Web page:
Thus, said the Bengal chief minister Buddhadeb Bhattacharjee at the Writers’ Buildings, after he had met a delegation of the separatist outfit, the Gorkha Janmukti Morcha (GJM) recently.

Speaking to mediapersons after the meeting, Buddhadeb said that “all of us in Bengal, whether of the hills or of the plains have been together in the past, and can certainly remain as one in the days to come, in an ambience of amity, coordination, cooperation, and above all, peace.”  There is really no need for a separatist state, a small separate entity.

However, said Buddhadeb, ‘there remains much scope yet of further development of the hill areas of the Darjeeling district in particular.’  Economic, financial, and administrative powers in greater measure could be devolved on the Gorkha Hill Council, which already enjoys a large degree of autonomy.  


Buddhadeb said that he was ready to discuss all the issues with the representatives of the agitationsists. The consensus, however, should be reached within the provisions of the Indian Constitution and not outside of it, he stressed.  Unless there was such a consensus reached, Buddhadeb saw the tripartite meeting yielding little concrete results beyond becoming a cosmetic exercise.  The Left Front government would not agree to a partition of Bengal, he asserted.

The representatives of the agitationsists told the media that they would not ‘stop short of a separate ‘Gorkhaland’ state’.  The agitation, they declared would continue, but would hold an onerous silence when asked as to the form the movement / agitation would take. The agitationsists had earlier told Buddhadeb that they would make their views known to him after a ‘consultation with the higher leadership up in Darjeeling.’  ‘We want ‘Gorkhaland’‘ was their muttering, worrying chant in the corridors of the Writers’ Buildings as they left for the hills.


In the hills, in the meanwhile, a slightly ominous-sounding development has unfolded.  Addressing one of the innumerable PR meetings that Gurung holds every day, with various social and professional groups in the hill sub-divisions, he said that he ‘would have to go underground’ before the Gorkhaland would be born.  He was addressing, at the Darjeeling Gymkhana Club, a group of teachers of the many schools and colleges that Darjeeling is proud of, including such nationally noted educational institutions as the St Paul’s of Darjeeling town, the Dowhill School in Kurseong, the Loreto convent and the Loreto college at Darjeeling town, St Joseph’s and Darjeeling government colleges, and Dr Graham’s Home in Kalimpong that are quite famous all over the country for their high degree of professional teaching methods, and where a great many children from outside of the Darjeeling district study.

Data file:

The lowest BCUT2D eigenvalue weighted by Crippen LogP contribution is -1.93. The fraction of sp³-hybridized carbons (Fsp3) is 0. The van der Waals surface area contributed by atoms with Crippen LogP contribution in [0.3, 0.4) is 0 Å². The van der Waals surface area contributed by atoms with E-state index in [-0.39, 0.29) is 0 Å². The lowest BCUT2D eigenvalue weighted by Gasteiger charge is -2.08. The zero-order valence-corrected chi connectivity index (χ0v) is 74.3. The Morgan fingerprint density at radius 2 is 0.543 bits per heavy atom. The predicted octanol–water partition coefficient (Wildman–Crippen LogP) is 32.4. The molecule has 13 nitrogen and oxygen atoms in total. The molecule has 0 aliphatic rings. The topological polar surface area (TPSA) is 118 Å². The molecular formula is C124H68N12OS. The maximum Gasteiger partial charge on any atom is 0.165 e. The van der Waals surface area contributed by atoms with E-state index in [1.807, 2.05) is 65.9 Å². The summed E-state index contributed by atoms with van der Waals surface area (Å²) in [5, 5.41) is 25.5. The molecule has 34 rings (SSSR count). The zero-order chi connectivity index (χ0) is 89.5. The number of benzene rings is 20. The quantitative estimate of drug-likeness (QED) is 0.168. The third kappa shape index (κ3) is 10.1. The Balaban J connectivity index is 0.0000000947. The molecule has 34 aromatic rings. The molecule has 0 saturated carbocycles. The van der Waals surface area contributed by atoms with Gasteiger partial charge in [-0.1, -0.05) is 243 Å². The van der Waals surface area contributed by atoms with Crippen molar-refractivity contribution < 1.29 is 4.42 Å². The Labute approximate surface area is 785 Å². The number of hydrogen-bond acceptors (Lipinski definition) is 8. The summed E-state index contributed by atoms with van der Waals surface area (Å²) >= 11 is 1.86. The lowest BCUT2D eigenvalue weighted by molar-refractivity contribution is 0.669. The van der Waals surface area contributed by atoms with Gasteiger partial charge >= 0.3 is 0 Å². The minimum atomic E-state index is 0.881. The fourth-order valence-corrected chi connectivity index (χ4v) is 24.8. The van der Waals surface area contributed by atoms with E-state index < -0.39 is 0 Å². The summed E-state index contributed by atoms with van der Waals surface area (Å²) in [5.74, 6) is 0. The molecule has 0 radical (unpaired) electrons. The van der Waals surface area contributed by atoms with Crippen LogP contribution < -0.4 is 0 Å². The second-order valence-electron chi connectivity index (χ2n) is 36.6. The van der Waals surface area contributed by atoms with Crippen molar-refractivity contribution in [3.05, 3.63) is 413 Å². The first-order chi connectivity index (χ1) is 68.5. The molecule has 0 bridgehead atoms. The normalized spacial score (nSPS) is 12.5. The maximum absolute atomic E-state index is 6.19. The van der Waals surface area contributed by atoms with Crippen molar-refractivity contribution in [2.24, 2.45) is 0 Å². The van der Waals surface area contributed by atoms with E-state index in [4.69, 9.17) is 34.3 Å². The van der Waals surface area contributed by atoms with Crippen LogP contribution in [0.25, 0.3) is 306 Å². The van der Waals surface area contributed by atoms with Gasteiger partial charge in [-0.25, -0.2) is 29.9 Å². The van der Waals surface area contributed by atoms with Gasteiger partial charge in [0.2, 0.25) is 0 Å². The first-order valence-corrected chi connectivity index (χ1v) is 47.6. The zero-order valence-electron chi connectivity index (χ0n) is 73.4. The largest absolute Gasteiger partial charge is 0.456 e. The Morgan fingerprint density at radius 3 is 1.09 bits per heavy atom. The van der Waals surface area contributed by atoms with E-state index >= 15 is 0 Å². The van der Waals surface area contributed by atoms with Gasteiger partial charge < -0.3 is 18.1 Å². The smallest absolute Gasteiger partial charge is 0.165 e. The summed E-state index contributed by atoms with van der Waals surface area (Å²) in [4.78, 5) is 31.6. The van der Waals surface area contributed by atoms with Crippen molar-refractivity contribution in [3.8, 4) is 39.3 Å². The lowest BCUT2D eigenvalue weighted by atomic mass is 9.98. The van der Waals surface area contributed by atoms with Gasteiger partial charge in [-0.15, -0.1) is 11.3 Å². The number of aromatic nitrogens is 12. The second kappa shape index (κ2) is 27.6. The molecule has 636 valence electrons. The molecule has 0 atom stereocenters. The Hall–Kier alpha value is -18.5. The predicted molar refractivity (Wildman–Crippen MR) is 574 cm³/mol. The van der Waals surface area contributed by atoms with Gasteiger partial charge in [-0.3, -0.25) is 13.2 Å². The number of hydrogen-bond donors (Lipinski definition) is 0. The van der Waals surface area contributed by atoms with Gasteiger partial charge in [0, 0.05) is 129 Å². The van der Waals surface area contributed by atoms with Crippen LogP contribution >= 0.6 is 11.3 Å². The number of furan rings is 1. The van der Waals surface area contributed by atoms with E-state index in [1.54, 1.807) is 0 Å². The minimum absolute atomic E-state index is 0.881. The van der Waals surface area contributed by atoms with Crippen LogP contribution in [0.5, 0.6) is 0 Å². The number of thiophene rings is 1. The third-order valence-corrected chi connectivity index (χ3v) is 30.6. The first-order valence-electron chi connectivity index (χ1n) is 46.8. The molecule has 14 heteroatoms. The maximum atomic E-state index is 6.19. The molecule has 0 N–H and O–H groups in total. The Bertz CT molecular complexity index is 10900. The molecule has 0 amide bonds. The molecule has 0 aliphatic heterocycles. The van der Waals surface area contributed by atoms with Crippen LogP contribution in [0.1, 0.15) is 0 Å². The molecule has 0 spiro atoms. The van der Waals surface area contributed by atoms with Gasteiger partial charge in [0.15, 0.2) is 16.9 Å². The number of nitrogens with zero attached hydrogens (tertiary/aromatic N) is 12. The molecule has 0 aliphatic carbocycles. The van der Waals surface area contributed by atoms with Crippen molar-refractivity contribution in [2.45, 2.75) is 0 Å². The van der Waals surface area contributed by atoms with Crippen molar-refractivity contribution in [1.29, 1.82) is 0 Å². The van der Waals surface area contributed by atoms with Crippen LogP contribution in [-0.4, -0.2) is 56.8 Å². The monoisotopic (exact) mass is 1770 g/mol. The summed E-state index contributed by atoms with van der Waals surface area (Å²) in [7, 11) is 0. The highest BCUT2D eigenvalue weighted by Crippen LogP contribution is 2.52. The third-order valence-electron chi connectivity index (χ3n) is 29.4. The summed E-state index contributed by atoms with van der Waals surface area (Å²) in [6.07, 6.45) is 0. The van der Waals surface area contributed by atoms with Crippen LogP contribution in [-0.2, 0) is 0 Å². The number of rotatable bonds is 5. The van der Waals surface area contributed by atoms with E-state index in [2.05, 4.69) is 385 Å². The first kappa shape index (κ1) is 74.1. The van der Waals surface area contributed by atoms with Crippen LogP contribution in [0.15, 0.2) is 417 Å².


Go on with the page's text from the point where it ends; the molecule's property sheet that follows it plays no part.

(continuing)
At that meeting, Gurung said that ‘Gorkhaland is a certainty, this way, or that, by 2010, but I shall be underground for six months and that will be the signal that ‘Gorkhaland’ is coming.’ He would not elaborate further on this oddly-cryptic uttering, giving rise to an apprehension of violence in the days ahead. Gurung also ordered all the teachers of the district to deposit one day’s pay every month from now on, in the funds of the Morcha.  The teachers told us that they feared the worse. (People’s Democracy)

(B Prasant)